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Health Team

UNC study: Obese teens at greatest risk of becoming obese adults

Posted November 9, 2010 4:43 p.m. EST
Updated November 9, 2010 7:21 p.m. EST

Obese adolescents are 16 times more likely to become severely obese by age 30 than their healthy-weight or even overweight peers, according to researchers at the University of North Carolina at Chapel Hill.

In a study published in the Nov. 10 issue of the Journal of the American Medical Association, researchers at the UNC Gillings School of Global Public Health found that nearly 40 percent of obese adolescents were expected to become severely obese, compared to only 2.5 percent of their healthy-weight or overweight peers.

Researchers defined adult severe obesity as a body mass index (BMI) of greater than or equal to 40, and being overweight and obese as a BMI greater than 25.

"This study highlights the importance for interventions both targeted at obesity before adolescence and also preventing the transition from obesity in adolescents to severe obesity,” Natalie The, a postdoctoral research associate and lead author of the study, said.

The 13-year study involved more than 8,000 individuals, ages 12 to 21, across all weight, sex and racial and ethnic groups. Nearly 8 percent who were not severely obese as teens became severely obese as young adults. Seventy percent of the teens who were severely obese remained so as they aged.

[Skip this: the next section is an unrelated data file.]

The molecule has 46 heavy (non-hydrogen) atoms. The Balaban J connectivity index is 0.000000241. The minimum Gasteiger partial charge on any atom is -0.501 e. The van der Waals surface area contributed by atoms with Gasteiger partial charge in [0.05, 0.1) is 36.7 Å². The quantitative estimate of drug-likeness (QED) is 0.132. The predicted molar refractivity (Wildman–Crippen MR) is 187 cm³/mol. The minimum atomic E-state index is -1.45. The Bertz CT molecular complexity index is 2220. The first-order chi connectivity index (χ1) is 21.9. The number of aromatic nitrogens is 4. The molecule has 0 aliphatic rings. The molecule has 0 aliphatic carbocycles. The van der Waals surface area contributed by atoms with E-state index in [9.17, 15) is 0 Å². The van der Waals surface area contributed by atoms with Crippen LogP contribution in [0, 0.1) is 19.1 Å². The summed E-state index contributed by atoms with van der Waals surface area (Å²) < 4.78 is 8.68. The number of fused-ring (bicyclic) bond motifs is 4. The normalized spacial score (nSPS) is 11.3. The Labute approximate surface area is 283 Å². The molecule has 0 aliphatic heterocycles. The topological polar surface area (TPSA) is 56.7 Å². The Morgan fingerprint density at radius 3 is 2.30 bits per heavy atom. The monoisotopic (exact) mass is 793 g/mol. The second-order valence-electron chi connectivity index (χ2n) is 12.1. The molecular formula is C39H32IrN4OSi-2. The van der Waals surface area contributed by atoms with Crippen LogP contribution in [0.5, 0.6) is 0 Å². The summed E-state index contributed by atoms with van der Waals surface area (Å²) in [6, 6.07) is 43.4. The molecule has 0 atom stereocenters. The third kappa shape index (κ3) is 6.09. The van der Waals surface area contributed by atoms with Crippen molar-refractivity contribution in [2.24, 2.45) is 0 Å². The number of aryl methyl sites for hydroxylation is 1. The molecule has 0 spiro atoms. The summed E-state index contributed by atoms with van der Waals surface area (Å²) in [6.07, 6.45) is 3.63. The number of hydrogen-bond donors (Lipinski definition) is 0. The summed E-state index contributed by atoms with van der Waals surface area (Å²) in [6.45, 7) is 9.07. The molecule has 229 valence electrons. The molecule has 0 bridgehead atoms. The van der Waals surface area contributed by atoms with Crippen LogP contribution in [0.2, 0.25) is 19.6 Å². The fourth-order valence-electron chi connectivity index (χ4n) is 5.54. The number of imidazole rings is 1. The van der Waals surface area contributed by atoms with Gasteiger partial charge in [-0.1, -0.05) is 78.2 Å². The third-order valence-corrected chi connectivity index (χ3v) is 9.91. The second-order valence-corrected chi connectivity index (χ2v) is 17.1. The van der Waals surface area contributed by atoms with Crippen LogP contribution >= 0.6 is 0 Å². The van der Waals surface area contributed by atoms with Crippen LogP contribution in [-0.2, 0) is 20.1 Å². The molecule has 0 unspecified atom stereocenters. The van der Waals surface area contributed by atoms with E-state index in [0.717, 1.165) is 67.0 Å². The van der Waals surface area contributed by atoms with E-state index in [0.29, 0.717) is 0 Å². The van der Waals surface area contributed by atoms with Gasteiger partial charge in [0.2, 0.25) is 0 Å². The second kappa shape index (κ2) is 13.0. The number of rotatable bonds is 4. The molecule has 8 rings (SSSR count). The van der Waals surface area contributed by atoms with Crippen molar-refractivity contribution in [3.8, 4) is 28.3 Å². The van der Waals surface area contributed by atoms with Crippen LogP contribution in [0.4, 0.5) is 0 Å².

The study found that while 1.2 percent of males and 2.4 percent of females who were normal weight as adolescents became severely obese as adults, 37 percent of males and 51 percent of females who were obese as adolescents became severely obese as adults. The risk of becoming severely obese was highest in black females.

The link found between adolescent obesity and adult severe obesity suggests intervention programs might be most effective during childhood or adolescence, before the worst weight gain occurs, said senior study author Penny Gordon-Larsen, Ph.D., an associate professor of nutrition at UNC.

"Obese adolescents are at considerably high risk for becoming adults with severe obesity," Gordon-Larsen said. "Given the rapid rise in severe obesity and its associated health risks, early prevention efforts are critically needed."